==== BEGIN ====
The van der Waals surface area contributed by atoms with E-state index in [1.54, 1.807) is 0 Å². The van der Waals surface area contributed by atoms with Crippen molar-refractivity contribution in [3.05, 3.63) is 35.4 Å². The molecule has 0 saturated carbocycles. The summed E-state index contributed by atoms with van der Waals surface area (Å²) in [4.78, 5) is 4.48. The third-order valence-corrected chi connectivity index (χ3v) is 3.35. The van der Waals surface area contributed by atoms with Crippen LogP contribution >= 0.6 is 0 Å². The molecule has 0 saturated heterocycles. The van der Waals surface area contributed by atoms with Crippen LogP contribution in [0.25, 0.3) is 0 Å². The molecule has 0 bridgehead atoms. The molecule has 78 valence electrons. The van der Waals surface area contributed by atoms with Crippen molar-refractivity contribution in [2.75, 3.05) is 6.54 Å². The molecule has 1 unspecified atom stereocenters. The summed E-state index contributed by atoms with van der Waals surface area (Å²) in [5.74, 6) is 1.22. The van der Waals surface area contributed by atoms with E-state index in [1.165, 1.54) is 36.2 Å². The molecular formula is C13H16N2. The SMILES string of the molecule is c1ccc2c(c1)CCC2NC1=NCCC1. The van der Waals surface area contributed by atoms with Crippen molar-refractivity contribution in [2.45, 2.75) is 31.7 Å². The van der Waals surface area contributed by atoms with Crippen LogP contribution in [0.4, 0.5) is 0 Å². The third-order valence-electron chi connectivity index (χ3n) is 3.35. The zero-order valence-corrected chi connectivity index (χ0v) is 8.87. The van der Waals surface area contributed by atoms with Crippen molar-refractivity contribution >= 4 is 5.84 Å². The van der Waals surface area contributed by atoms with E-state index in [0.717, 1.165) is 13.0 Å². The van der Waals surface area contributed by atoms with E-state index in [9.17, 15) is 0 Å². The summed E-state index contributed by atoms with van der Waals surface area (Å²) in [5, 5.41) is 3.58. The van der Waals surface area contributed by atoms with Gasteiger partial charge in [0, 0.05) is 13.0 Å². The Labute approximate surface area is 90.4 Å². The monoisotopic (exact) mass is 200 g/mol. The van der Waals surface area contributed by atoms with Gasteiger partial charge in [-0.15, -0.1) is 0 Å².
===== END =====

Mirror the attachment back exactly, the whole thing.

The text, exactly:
The van der Waals surface area contributed by atoms with E-state index in [1.54, 1.807) is 0 Å². The van der Waals surface area contributed by atoms with Crippen molar-refractivity contribution in [3.05, 3.63) is 35.4 Å². The molecule has 0 saturated carbocycles. The summed E-state index contributed by atoms with van der Waals surface area (Å²) in [4.78, 5) is 4.48. The third-order valence-corrected chi connectivity index (χ3v) is 3.35. The van der Waals surface area contributed by atoms with Crippen LogP contribution >= 0.6 is 0 Å². The molecule has 0 saturated heterocycles. The van der Waals surface area contributed by atoms with Crippen LogP contribution in [0.25, 0.3) is 0 Å². The molecule has 0 bridgehead atoms. The molecule has 78 valence electrons. The van der Waals surface area contributed by atoms with Crippen molar-refractivity contribution in [2.75, 3.05) is 6.54 Å². The molecule has 1 unspecified atom stereocenters. The summed E-state index contributed by atoms with van der Waals surface area (Å²) in [5.74, 6) is 1.22. The van der Waals surface area contributed by atoms with E-state index in [1.165, 1.54) is 36.2 Å². The molecular formula is C13H16N2. The SMILES string of the molecule is c1ccc2c(c1)CCC2NC1=NCCC1. The van der Waals surface area contributed by atoms with Crippen molar-refractivity contribution in [2.45, 2.75) is 31.7 Å². The van der Waals surface area contributed by atoms with Crippen LogP contribution in [0.4, 0.5) is 0 Å². The third-order valence-electron chi connectivity index (χ3n) is 3.35. The zero-order valence-corrected chi connectivity index (χ0v) is 8.87. The van der Waals surface area contributed by atoms with Crippen molar-refractivity contribution >= 4 is 5.84 Å². The van der Waals surface area contributed by atoms with E-state index in [0.717, 1.165) is 13.0 Å². The van der Waals surface area contributed by atoms with E-state index in [9.17, 15) is 0 Å². The summed E-state index contributed by atoms with van der Waals surface area (Å²) in [5, 5.41) is 3.58. The van der Waals surface area contributed by atoms with Gasteiger partial charge in [0, 0.05) is 13.0 Å². The Labute approximate surface area is 90.4 Å². The monoisotopic (exact) mass is 200 g/mol. The van der Waals surface area contributed by atoms with Gasteiger partial charge in [-0.15, -0.1) is 0 Å².